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A Russian military contractor tied to 2016 U.S. election interference is behind a spate of mobile phone surveillance programs, researchers at Lookout mobile security have determined.

Driving the news: The mobile spyware, dubbed Monokle, was disguised as several different Android apps — ranging from pornography to Google. Monokle may have been in use since 2015.

The targets: Some of the fake apps were intended for highly specialized audiences, which may give a sense of some of the intended targets.

  • A fake version of “UzbekChat” appears to be intended for people in or communicating with Uzbekistan.
  • A fake program called "Ahrar Maps" appears to be targeted at the Ahrar al-Sham militant group in Syria.
  • A fake app titled "Caucas" appears to target the Caucasus region.

The attacker: Lookout says Monokle uses the same private internet infrastructure as an antivirus product developed by Special Technology Centre, Ltd. (STC), a Russian military contractor sanctioned by the Obama administration for its role in 2016 election tampering.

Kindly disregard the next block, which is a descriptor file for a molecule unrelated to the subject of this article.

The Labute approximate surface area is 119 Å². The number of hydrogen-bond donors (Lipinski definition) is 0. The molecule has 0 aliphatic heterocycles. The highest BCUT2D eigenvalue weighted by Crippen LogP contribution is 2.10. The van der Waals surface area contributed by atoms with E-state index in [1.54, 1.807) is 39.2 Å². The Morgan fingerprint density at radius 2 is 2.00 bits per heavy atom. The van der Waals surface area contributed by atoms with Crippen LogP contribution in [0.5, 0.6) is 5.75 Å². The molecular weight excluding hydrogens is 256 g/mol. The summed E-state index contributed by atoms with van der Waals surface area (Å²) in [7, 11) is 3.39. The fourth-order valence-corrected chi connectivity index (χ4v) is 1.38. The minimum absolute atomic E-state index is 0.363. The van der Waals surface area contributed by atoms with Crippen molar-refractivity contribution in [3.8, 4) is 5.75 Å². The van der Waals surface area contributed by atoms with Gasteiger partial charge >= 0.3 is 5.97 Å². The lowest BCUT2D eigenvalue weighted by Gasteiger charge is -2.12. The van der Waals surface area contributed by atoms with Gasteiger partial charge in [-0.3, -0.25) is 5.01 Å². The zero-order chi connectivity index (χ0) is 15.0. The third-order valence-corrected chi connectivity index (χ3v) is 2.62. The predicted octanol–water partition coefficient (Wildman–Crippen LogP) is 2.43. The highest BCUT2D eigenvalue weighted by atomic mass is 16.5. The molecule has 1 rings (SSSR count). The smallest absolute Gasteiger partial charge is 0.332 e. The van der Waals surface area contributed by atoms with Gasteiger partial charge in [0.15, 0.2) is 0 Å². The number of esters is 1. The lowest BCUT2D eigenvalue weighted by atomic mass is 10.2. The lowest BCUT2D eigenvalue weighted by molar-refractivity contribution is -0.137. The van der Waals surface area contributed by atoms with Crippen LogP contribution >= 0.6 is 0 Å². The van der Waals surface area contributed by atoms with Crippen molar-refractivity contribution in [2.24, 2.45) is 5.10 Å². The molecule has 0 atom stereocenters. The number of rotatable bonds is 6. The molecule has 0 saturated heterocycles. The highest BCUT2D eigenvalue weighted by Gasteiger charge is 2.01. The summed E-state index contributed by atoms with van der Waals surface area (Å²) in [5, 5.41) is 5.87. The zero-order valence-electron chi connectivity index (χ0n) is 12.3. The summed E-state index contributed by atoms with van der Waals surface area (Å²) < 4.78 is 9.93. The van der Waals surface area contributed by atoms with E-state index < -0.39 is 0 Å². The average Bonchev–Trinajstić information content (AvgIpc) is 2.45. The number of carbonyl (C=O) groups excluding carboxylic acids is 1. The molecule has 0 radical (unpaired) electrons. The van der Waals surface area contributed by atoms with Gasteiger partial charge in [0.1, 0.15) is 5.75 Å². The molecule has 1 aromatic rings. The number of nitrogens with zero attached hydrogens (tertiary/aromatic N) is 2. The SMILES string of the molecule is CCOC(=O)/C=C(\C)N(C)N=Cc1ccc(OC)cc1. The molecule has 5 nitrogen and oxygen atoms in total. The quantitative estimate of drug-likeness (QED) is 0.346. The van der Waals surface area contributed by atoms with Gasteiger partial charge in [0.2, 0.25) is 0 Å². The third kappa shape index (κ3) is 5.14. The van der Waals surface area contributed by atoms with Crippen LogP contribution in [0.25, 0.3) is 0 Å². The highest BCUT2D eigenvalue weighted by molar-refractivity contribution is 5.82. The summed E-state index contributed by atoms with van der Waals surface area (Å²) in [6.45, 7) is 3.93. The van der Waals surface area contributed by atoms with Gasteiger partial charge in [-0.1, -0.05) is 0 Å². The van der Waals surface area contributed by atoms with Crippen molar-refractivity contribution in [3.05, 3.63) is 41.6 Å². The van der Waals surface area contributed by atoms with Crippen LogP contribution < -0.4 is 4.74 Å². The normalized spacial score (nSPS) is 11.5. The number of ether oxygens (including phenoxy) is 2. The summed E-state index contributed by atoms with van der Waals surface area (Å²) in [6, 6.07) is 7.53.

• Two developers' names and the name "Monokle" are referenced in the code for Monokle.
  • There is evidence that an iOS version is being developed.

Unique features: Monokle is able to change security certificates on cellphones, giving STC the ability to alter data being sent to and from the phone.

Go deeper

Updated 1 hour ago - Politics & Policy

Coronavirus dashboard

Illustration: Sarah Grillo/Axios

  1. Health: Coronavirus cases rose 10% in the week before Thanksgiving.
  2. Politics: Supreme Court backs religious groups on New York coronavirus restrictions.
  3. World: Expert says COVID vaccine likely won't be available in Africa until Q2 of 2021 — Europeans extend lockdowns.
  4. Economy: The winners and losers of the COVID holiday season.
  5. Education: National standardized tests delayed until 2022.
3 hours ago - Health

Standardized testing becomes another pandemic victim

Photo: Edmund D. Fountain for The Washington Post via Getty

National standardized reading and math tests have been pushed from next year to 2022, the National Center for Education Statistics (NCES) announced Wednesday.

Why it matters: There’s mounting national evidence that students are suffering major setbacks this year, with a surge in the number of failing grades.

4 hours ago - World

European countries extend lockdowns

A medical worker takes a COVID-19 throat swab sample at the Berlin-Brandenburg Airport. Photo by Maja Hitij via Getty

Recent spikes in COVID-19 infections across Europe have led authorities to extend restrictions ahead of the holiday season.

Why it matters: "Relaxing too fast and too much is a risk for a third wave after Christmas," said European Commission President Ursula von der Leyen.